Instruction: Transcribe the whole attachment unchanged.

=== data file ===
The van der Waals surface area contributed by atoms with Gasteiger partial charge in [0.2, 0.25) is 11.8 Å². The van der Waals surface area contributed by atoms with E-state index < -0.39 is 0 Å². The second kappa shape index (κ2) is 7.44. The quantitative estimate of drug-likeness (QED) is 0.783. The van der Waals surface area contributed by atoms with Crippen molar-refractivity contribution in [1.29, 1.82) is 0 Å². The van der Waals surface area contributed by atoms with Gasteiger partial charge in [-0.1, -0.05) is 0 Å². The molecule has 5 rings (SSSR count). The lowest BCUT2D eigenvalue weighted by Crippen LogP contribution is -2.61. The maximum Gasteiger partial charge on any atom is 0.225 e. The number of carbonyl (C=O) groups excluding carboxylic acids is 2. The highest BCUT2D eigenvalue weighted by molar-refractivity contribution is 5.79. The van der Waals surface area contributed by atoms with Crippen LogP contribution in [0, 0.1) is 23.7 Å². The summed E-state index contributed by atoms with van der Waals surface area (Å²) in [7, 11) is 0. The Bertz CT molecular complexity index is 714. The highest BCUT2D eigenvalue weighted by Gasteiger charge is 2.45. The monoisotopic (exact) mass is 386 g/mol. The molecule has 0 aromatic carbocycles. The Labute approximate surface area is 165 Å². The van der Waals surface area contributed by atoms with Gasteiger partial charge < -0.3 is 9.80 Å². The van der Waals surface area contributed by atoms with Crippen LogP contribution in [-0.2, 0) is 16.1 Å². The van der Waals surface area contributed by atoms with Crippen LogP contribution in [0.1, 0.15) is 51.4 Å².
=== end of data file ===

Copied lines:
The van der Waals surface area contributed by atoms with Gasteiger partial charge in [0.2, 0.25) is 11.8 Å². The van der Waals surface area contributed by atoms with E-state index < -0.39 is 0 Å². The second kappa shape index (κ2) is 7.44. The quantitative estimate of drug-likeness (QED) is 0.783. The van der Waals surface area contributed by atoms with Crippen molar-refractivity contribution in [1.29, 1.82) is 0 Å². The van der Waals surface area contributed by atoms with Gasteiger partial charge in [-0.1, -0.05) is 0 Å². The molecule has 5 rings (SSSR count). The lowest BCUT2D eigenvalue weighted by Crippen LogP contribution is -2.61. The maximum Gasteiger partial charge on any atom is 0.225 e. The number of carbonyl (C=O) groups excluding carboxylic acids is 2. The highest BCUT2D eigenvalue weighted by molar-refractivity contribution is 5.79. The van der Waals surface area contributed by atoms with Crippen LogP contribution in [0, 0.1) is 23.7 Å². The summed E-state index contributed by atoms with van der Waals surface area (Å²) in [7, 11) is 0. The Bertz CT molecular complexity index is 714. The highest BCUT2D eigenvalue weighted by Gasteiger charge is 2.45. The monoisotopic (exact) mass is 386 g/mol. The molecule has 0 aromatic carbocycles. The Labute approximate surface area is 165 Å². The van der Waals surface area contributed by atoms with Gasteiger partial charge < -0.3 is 9.80 Å². The van der Waals surface area contributed by atoms with Crippen LogP contribution in [-0.2, 0) is 16.1 Å². The van der Waals surface area contributed by atoms with Crippen LogP contribution in [0.1, 0.15) is 51.4 Å².